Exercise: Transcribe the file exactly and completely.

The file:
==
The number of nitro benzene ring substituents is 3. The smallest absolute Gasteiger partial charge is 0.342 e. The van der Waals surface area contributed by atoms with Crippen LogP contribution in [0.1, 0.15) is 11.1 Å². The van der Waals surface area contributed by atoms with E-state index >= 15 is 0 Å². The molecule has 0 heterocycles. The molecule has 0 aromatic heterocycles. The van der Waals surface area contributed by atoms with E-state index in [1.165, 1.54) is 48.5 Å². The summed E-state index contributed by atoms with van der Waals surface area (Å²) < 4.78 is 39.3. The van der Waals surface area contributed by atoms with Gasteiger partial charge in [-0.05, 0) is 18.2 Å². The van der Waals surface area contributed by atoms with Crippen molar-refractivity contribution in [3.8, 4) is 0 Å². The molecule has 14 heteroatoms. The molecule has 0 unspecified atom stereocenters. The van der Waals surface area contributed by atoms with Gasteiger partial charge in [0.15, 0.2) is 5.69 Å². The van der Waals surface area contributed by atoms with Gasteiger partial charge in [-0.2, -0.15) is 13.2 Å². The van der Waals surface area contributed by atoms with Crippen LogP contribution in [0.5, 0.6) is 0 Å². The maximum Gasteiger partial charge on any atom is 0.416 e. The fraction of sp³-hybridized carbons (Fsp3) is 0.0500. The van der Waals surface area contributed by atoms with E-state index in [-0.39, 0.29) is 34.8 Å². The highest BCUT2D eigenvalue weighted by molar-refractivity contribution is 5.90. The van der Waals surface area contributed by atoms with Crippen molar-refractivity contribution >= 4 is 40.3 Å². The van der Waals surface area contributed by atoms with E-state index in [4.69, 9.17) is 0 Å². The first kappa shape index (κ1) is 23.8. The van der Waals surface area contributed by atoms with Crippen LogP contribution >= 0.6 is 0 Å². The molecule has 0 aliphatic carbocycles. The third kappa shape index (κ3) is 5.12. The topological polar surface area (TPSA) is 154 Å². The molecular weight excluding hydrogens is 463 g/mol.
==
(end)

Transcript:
The number of nitro benzene ring substituents is 3. The smallest absolute Gasteiger partial charge is 0.342 e. The van der Waals surface area contributed by atoms with Crippen LogP contribution in [0.1, 0.15) is 11.1 Å². The van der Waals surface area contributed by atoms with E-state index >= 15 is 0 Å². The molecule has 0 heterocycles. The molecule has 0 aromatic heterocycles. The van der Waals surface area contributed by atoms with E-state index in [1.165, 1.54) is 48.5 Å². The summed E-state index contributed by atoms with van der Waals surface area (Å²) < 4.78 is 39.3. The van der Waals surface area contributed by atoms with Gasteiger partial charge in [-0.05, 0) is 18.2 Å². The van der Waals surface area contributed by atoms with Crippen molar-refractivity contribution in [3.8, 4) is 0 Å². The molecule has 14 heteroatoms. The molecule has 0 unspecified atom stereocenters. The van der Waals surface area contributed by atoms with Gasteiger partial charge in [0.15, 0.2) is 5.69 Å². The van der Waals surface area contributed by atoms with Gasteiger partial charge in [-0.2, -0.15) is 13.2 Å². The van der Waals surface area contributed by atoms with Crippen LogP contribution in [0.5, 0.6) is 0 Å². The maximum Gasteiger partial charge on any atom is 0.416 e. The fraction of sp³-hybridized carbons (Fsp3) is 0.0500. The van der Waals surface area contributed by atoms with E-state index in [-0.39, 0.29) is 34.8 Å². The highest BCUT2D eigenvalue weighted by molar-refractivity contribution is 5.90. The van der Waals surface area contributed by atoms with Crippen molar-refractivity contribution >= 4 is 40.3 Å². The van der Waals surface area contributed by atoms with E-state index in [4.69, 9.17) is 0 Å². The first kappa shape index (κ1) is 23.8. The van der Waals surface area contributed by atoms with Crippen LogP contribution >= 0.6 is 0 Å². The molecule has 0 aliphatic carbocycles. The third kappa shape index (κ3) is 5.12. The topological polar surface area (TPSA) is 154 Å². The molecular weight excluding hydrogens is 463 g/mol.